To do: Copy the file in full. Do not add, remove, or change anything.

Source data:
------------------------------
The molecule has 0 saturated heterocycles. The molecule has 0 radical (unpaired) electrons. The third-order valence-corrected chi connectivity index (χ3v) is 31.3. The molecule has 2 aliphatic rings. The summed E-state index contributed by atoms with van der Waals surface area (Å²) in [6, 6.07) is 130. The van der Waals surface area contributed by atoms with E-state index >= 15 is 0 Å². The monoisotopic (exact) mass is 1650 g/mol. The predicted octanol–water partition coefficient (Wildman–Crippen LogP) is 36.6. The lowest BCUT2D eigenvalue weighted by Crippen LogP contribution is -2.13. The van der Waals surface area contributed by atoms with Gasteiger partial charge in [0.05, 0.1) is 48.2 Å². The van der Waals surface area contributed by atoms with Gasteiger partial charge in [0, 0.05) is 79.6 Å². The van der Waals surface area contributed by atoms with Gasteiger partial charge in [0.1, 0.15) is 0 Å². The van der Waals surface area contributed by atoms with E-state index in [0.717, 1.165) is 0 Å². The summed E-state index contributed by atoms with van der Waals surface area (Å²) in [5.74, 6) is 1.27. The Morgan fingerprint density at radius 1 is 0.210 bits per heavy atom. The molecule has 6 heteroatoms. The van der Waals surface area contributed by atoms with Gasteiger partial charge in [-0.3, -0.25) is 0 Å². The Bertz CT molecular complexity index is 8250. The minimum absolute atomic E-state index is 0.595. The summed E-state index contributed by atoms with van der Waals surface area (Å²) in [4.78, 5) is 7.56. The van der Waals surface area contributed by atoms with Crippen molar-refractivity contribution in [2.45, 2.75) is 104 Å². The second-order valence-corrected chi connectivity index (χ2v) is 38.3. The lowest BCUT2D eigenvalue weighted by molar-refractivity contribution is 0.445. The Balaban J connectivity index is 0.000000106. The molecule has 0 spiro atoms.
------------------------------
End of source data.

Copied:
The molecule has 0 saturated heterocycles. The molecule has 0 radical (unpaired) electrons. The third-order valence-corrected chi connectivity index (χ3v) is 31.3. The molecule has 2 aliphatic rings. The summed E-state index contributed by atoms with van der Waals surface area (Å²) in [6, 6.07) is 130. The van der Waals surface area contributed by atoms with E-state index >= 15 is 0 Å². The monoisotopic (exact) mass is 1650 g/mol. The predicted octanol–water partition coefficient (Wildman–Crippen LogP) is 36.6. The lowest BCUT2D eigenvalue weighted by Crippen LogP contribution is -2.13. The van der Waals surface area contributed by atoms with Gasteiger partial charge in [0.05, 0.1) is 48.2 Å². The van der Waals surface area contributed by atoms with Gasteiger partial charge in [0, 0.05) is 79.6 Å². The van der Waals surface area contributed by atoms with Gasteiger partial charge in [0.1, 0.15) is 0 Å². The van der Waals surface area contributed by atoms with E-state index in [0.717, 1.165) is 0 Å². The summed E-state index contributed by atoms with van der Waals surface area (Å²) in [5.74, 6) is 1.27. The Morgan fingerprint density at radius 1 is 0.210 bits per heavy atom. The molecule has 6 heteroatoms. The van der Waals surface area contributed by atoms with Gasteiger partial charge in [-0.3, -0.25) is 0 Å². The Bertz CT molecular complexity index is 8250. The minimum absolute atomic E-state index is 0.595. The summed E-state index contributed by atoms with van der Waals surface area (Å²) in [4.78, 5) is 7.56. The van der Waals surface area contributed by atoms with Crippen molar-refractivity contribution in [2.45, 2.75) is 104 Å². The second-order valence-corrected chi connectivity index (χ2v) is 38.3. The lowest BCUT2D eigenvalue weighted by molar-refractivity contribution is 0.445. The Balaban J connectivity index is 0.000000106. The molecule has 0 spiro atoms.